Arriving at Navdanya from the swarming surrounding world feels like entering a peaceful oasis set in the middle of a beautiful mango orchard. On the little road that leads to the farm, we were greeted by a group of hill ladies coming back from work in the fields.
One Perfect Day at Navdanya
This might sound a bit like one of those promotions for tourists, but Navdanya is, in fact, a place where one can spend a truly perfect day as opposed to the very troubled and hectic world we live in.
The day starts at day break with a walk to the nearby forest where villagers are already busy collecting large leaves for their cows, and wild peacocks are sending their morning calls. The majestic birds can be spotted flying from tree to tree. On the way back to the farm, the wheat fields dotted with dew-covered spider webs gave a magical feeling to the moment.
The morning walk was my choice; some went jogging around the farm while others attended a yoga class, but by 8 a.m. we were all lined up for a frugal breakfast of parantha (flat bread with onions), yogurt and masala chai. After breakfast, Drona, a young man from Bhutan in charge of the internship program, would allocate tasks from harvesting the wheat to weeding in the kitchen garden. In the middle of the day, feeling the intensity of the heat, our joyful crew would then be rewarded with a vegetarian lunch.
The afternoon free time was a good opportunity to chat with some of the interns. Maeva, a graduate student in Agronomy and Plants Sciences from France, was looking to bring a spiritual dimension to her busy life and would like to focus on sustainable agriculture. Carl from Switzerland was learning about seed saving. After some rest and before sunset, the ritual of the volleyball game would bring a great deal of excitement to this otherwise very quiet place. Then an invigorating cold shower would be followed by dinner and then listening to the local stories by the local guys to the sound of the guitar and the tablas.
Navdanya’s Biodiversity Conservation Farm
The farm is set up on about 50 acres located in the Doon Valley between the Yamuna and Ganga rivers and close to the foothills of the Himalayas. The farm started back in 1995 on land that had been degraded by eucalyptus and sugar cane intensive cultivation. Today the farm has become a sanctuary for biodiversity practicing agroecology and organic farming.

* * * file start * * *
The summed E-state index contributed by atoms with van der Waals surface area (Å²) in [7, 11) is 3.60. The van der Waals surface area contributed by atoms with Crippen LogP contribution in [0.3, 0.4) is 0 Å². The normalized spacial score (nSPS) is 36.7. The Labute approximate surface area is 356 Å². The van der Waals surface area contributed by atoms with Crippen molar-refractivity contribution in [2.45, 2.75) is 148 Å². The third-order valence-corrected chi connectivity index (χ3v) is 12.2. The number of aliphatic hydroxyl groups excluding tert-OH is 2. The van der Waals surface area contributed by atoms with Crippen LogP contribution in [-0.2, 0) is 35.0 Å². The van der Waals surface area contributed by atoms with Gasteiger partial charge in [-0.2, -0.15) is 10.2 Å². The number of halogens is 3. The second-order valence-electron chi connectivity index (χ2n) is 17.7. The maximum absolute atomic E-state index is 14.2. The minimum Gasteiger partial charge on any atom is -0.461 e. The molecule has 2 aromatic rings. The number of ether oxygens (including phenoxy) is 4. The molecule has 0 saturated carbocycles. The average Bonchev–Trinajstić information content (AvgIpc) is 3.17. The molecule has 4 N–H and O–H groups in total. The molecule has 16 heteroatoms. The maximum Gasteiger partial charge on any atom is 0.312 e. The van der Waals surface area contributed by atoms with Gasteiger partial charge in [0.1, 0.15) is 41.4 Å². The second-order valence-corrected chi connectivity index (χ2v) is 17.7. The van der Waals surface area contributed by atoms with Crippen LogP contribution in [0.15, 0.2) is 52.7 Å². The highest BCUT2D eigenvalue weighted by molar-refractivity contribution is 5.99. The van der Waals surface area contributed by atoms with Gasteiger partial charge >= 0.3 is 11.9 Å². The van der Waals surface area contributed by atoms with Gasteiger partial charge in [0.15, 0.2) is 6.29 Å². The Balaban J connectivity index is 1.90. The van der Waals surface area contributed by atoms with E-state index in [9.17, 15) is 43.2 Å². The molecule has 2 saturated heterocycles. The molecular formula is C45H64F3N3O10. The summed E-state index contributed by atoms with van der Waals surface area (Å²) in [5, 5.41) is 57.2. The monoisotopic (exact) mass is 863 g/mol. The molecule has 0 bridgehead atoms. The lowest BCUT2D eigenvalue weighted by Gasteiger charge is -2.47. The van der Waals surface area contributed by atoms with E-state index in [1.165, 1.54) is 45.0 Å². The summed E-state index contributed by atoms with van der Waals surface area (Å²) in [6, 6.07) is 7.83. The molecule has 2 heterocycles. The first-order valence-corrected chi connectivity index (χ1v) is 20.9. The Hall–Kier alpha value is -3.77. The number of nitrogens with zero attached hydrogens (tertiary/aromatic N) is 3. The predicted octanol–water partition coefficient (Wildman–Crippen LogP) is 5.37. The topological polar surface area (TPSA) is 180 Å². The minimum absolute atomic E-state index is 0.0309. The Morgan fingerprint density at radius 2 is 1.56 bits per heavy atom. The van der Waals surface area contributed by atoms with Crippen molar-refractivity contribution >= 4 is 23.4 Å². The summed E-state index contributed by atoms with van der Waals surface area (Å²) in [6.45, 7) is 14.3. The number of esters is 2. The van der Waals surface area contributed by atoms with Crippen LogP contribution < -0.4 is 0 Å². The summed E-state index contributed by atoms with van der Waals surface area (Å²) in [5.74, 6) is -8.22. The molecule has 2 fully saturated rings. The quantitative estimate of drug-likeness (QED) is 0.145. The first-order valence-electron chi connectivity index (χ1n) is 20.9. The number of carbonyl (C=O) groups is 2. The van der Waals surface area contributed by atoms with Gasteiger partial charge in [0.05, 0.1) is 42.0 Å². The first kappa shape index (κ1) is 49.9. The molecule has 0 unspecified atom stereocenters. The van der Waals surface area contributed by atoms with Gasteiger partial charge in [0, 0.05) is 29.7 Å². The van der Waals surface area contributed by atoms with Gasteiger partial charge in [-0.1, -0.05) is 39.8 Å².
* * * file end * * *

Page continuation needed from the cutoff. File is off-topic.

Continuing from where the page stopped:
The several components of the farm include a learning center, a seed bank, an organic kitchen and medicinal garden, several fields with rotating wheat, rice, millet and cover crops, a large orchard with nine varieties of mangos, a vermicompost unit, a cattle shed for dairy products, and a soil testing laboratory.
The seed bank actively maintains 710 varieties of rice, 200 varieties of wheat, 60 types of millet, lentils, vegetables and spices for a total of about 1500 entries.
We were there mid-April just when the wheat harvest started. The fields would display several plots of wheat varieties; some tall, some short, some ready to harvest, others still too green. Very interesting were the trials with different combinations of cover crops called “Naja.” For instance “3 Naja” is barley, mustard, peas; “5 Naja”: linseed, oat, teera, radish, broadbean, and so on up to “12 Naja.”
The internship program is another major component where interns from all over the world come for two months of training.
But really the core of the farm’s mission is to educate small farmers from India through its learning center Bija Vidyapeeth (School of the Seeds/Earth University). Bija Vidyapeeth means “the Nine Seeds” symbolizing the protection of cultural and biological diversity as well as the ultimate gift of life and heritage. Training sessions are regularly offered to groups of farmers and cover all topics from technical to financial to legal.
Navdanya’s Network in India
This is perhaps the most impressive component of Navdanya: a network of seven regional coordinators, a presence in 18 Indian States and in Bhutan, 122 community seed banks and 5,000,000 farmers trained.
Darwan Singh Negi, the Global Coordinator of this network, gave us some insight about how it all works. The Regional Coordinators act, in fact, as some kind of regional extension services but tackling a broad range of issues related to small size sustainable farming in this huge and very diverse country, where struggling farmers sometimes desperately commit suicide.
They all work and act locally on the following projects:
- Bija Swaraj: community banks; distribution of the seeds of hope after natural disasters such as the recent earthquake in Nepal
- Anna Swraj: educate farmers and consumers on the benefits of local fresh organic food; connect the urban areas to the country side through the Food Smart Cities project
- Bhu Swaraj: keep our soil healthy and fertile through organic cultural practices and through agroecology
- Gyan Swaraj: promote the knowledge of democracy, food sovereignty, and security, scientific research on biodiversity and climate change.
We all know Dr. Vandana Shiva, the beacon of Navdanya that shines all over the world; however it was such a great human experience to get to discover from inside her organization, a real model for large and small countries that are suffering from the loss of their cultural and agricultural ways.
We want to express our thankful thoughts and best wishes to her and to her staff at the farm.
You can learn more by visiting their website: www.Navdaya.org
Richard Bernard is the resident seed expert at Baker Creek Heirloom Seeds and travels the world, not just to collect seeds but also the stories that go with the seeds. Richard lives in Northern New Mexico where he manages the farmers’ market at the Pueblo of Pojoaque and is involved in supporting farming projects on tribal lands.